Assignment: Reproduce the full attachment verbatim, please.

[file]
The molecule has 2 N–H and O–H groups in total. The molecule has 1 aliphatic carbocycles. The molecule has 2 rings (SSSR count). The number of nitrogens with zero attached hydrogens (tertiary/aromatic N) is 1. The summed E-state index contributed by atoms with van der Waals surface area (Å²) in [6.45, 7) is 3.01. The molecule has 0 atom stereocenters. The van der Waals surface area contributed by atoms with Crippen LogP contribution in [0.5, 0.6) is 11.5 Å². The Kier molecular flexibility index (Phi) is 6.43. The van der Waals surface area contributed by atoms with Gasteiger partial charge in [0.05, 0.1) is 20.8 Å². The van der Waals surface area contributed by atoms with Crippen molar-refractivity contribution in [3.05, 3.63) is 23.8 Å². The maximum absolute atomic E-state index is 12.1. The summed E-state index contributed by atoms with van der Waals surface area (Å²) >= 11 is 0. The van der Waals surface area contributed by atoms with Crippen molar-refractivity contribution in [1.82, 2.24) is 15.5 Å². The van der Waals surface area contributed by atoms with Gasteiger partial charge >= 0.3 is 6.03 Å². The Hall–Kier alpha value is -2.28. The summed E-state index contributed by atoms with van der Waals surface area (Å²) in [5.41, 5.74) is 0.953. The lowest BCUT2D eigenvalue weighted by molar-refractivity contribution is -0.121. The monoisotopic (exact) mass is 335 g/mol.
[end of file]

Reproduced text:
The molecule has 2 N–H and O–H groups in total. The molecule has 1 aliphatic carbocycles. The molecule has 2 rings (SSSR count). The number of nitrogens with zero attached hydrogens (tertiary/aromatic N) is 1. The summed E-state index contributed by atoms with van der Waals surface area (Å²) in [6.45, 7) is 3.01. The molecule has 0 atom stereocenters. The van der Waals surface area contributed by atoms with Crippen LogP contribution in [0.5, 0.6) is 11.5 Å². The Kier molecular flexibility index (Phi) is 6.43. The van der Waals surface area contributed by atoms with Gasteiger partial charge in [0.05, 0.1) is 20.8 Å². The van der Waals surface area contributed by atoms with Crippen molar-refractivity contribution in [3.05, 3.63) is 23.8 Å². The maximum absolute atomic E-state index is 12.1. The summed E-state index contributed by atoms with van der Waals surface area (Å²) >= 11 is 0. The van der Waals surface area contributed by atoms with Crippen molar-refractivity contribution in [1.82, 2.24) is 15.5 Å². The van der Waals surface area contributed by atoms with Gasteiger partial charge >= 0.3 is 6.03 Å². The Hall–Kier alpha value is -2.28. The summed E-state index contributed by atoms with van der Waals surface area (Å²) in [5.41, 5.74) is 0.953. The lowest BCUT2D eigenvalue weighted by molar-refractivity contribution is -0.121. The monoisotopic (exact) mass is 335 g/mol.